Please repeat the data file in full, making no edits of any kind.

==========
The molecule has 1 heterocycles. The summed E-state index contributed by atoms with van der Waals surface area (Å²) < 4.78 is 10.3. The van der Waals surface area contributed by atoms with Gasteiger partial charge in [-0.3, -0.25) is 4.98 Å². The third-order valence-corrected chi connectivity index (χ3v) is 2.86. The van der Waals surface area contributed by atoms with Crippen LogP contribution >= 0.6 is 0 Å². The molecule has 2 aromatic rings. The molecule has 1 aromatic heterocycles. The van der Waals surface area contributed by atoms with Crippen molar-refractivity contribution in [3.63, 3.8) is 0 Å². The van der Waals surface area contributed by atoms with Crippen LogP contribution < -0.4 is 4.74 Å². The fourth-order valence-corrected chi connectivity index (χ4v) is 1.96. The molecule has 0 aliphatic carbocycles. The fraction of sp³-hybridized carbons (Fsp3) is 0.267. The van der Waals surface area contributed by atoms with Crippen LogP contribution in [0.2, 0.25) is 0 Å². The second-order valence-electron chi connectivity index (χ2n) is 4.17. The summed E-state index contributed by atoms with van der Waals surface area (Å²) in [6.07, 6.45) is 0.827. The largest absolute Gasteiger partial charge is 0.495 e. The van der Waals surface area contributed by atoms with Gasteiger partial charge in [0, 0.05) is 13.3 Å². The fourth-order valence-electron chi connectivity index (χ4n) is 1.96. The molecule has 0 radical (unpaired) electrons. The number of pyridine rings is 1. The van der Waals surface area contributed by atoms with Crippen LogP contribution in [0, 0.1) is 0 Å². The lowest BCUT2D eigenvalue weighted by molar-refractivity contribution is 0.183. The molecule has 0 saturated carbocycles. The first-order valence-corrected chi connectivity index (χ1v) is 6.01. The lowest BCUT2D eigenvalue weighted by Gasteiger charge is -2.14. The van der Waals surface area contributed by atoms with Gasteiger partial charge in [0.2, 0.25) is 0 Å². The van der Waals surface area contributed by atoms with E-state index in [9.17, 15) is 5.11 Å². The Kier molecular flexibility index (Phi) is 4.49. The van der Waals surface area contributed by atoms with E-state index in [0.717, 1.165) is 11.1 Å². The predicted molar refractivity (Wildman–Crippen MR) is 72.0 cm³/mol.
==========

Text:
The molecule has 1 heterocycles. The summed E-state index contributed by atoms with van der Waals surface area (Å²) < 4.78 is 10.3. The van der Waals surface area contributed by atoms with Gasteiger partial charge in [-0.3, -0.25) is 4.98 Å². The third-order valence-corrected chi connectivity index (χ3v) is 2.86. The van der Waals surface area contributed by atoms with Crippen LogP contribution >= 0.6 is 0 Å². The molecule has 2 aromatic rings. The molecule has 1 aromatic heterocycles. The van der Waals surface area contributed by atoms with Crippen molar-refractivity contribution in [3.63, 3.8) is 0 Å². The van der Waals surface area contributed by atoms with Crippen LogP contribution < -0.4 is 4.74 Å². The fourth-order valence-corrected chi connectivity index (χ4v) is 1.96. The molecule has 0 aliphatic carbocycles. The fraction of sp³-hybridized carbons (Fsp3) is 0.267. The van der Waals surface area contributed by atoms with Crippen LogP contribution in [0.2, 0.25) is 0 Å². The second-order valence-electron chi connectivity index (χ2n) is 4.17. The summed E-state index contributed by atoms with van der Waals surface area (Å²) in [6.07, 6.45) is 0.827. The largest absolute Gasteiger partial charge is 0.495 e. The van der Waals surface area contributed by atoms with Gasteiger partial charge in [0, 0.05) is 13.3 Å². The fourth-order valence-electron chi connectivity index (χ4n) is 1.96. The molecule has 0 radical (unpaired) electrons. The number of pyridine rings is 1. The van der Waals surface area contributed by atoms with Crippen LogP contribution in [0, 0.1) is 0 Å². The lowest BCUT2D eigenvalue weighted by molar-refractivity contribution is 0.183. The molecule has 0 saturated carbocycles. The first-order valence-corrected chi connectivity index (χ1v) is 6.01. The lowest BCUT2D eigenvalue weighted by Gasteiger charge is -2.14. The van der Waals surface area contributed by atoms with Gasteiger partial charge in [0.2, 0.25) is 0 Å². The van der Waals surface area contributed by atoms with E-state index in [9.17, 15) is 5.11 Å². The Kier molecular flexibility index (Phi) is 4.49. The van der Waals surface area contributed by atoms with E-state index in [0.717, 1.165) is 11.1 Å². The predicted molar refractivity (Wildman–Crippen MR) is 72.0 cm³/mol.